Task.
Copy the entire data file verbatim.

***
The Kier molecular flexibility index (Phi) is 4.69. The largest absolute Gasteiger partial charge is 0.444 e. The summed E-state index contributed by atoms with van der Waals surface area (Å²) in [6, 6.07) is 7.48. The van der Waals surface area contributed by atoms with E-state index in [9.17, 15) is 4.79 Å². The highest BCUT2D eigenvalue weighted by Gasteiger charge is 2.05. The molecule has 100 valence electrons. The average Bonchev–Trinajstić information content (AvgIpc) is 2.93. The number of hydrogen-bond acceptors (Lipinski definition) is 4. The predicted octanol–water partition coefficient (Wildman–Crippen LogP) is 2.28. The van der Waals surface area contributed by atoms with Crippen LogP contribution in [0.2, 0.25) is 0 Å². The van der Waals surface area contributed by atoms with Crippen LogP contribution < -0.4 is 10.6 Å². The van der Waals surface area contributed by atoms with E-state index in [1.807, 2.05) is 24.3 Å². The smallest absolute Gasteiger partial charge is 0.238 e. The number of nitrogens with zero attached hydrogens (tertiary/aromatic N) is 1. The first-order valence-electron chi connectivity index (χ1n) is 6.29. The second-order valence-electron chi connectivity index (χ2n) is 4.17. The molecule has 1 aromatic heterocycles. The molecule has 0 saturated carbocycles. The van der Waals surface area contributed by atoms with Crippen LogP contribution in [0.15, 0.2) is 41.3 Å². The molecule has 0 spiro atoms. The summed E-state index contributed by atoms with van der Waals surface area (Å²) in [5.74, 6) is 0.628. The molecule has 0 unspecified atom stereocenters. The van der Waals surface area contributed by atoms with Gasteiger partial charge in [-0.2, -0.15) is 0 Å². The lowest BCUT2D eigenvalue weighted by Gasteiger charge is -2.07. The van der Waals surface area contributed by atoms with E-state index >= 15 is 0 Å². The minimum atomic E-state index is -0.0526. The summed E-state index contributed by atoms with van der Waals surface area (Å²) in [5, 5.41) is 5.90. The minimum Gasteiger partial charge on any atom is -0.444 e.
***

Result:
The Kier molecular flexibility index (Phi) is 4.69. The largest absolute Gasteiger partial charge is 0.444 e. The summed E-state index contributed by atoms with van der Waals surface area (Å²) in [6, 6.07) is 7.48. The van der Waals surface area contributed by atoms with E-state index in [9.17, 15) is 4.79 Å². The highest BCUT2D eigenvalue weighted by Gasteiger charge is 2.05. The molecule has 100 valence electrons. The average Bonchev–Trinajstić information content (AvgIpc) is 2.93. The number of hydrogen-bond acceptors (Lipinski definition) is 4. The predicted octanol–water partition coefficient (Wildman–Crippen LogP) is 2.28. The van der Waals surface area contributed by atoms with Crippen LogP contribution in [0.2, 0.25) is 0 Å². The van der Waals surface area contributed by atoms with Crippen LogP contribution < -0.4 is 10.6 Å². The van der Waals surface area contributed by atoms with E-state index in [1.807, 2.05) is 24.3 Å². The smallest absolute Gasteiger partial charge is 0.238 e. The number of nitrogens with zero attached hydrogens (tertiary/aromatic N) is 1. The first-order valence-electron chi connectivity index (χ1n) is 6.29. The second-order valence-electron chi connectivity index (χ2n) is 4.17. The molecule has 1 aromatic heterocycles. The molecule has 0 saturated carbocycles. The van der Waals surface area contributed by atoms with Crippen LogP contribution in [0.15, 0.2) is 41.3 Å². The molecule has 0 spiro atoms. The summed E-state index contributed by atoms with van der Waals surface area (Å²) in [5.74, 6) is 0.628. The molecule has 0 unspecified atom stereocenters. The van der Waals surface area contributed by atoms with Gasteiger partial charge in [-0.2, -0.15) is 0 Å². The lowest BCUT2D eigenvalue weighted by Gasteiger charge is -2.07. The van der Waals surface area contributed by atoms with E-state index >= 15 is 0 Å². The minimum atomic E-state index is -0.0526. The summed E-state index contributed by atoms with van der Waals surface area (Å²) in [5, 5.41) is 5.90. The minimum Gasteiger partial charge on any atom is -0.444 e.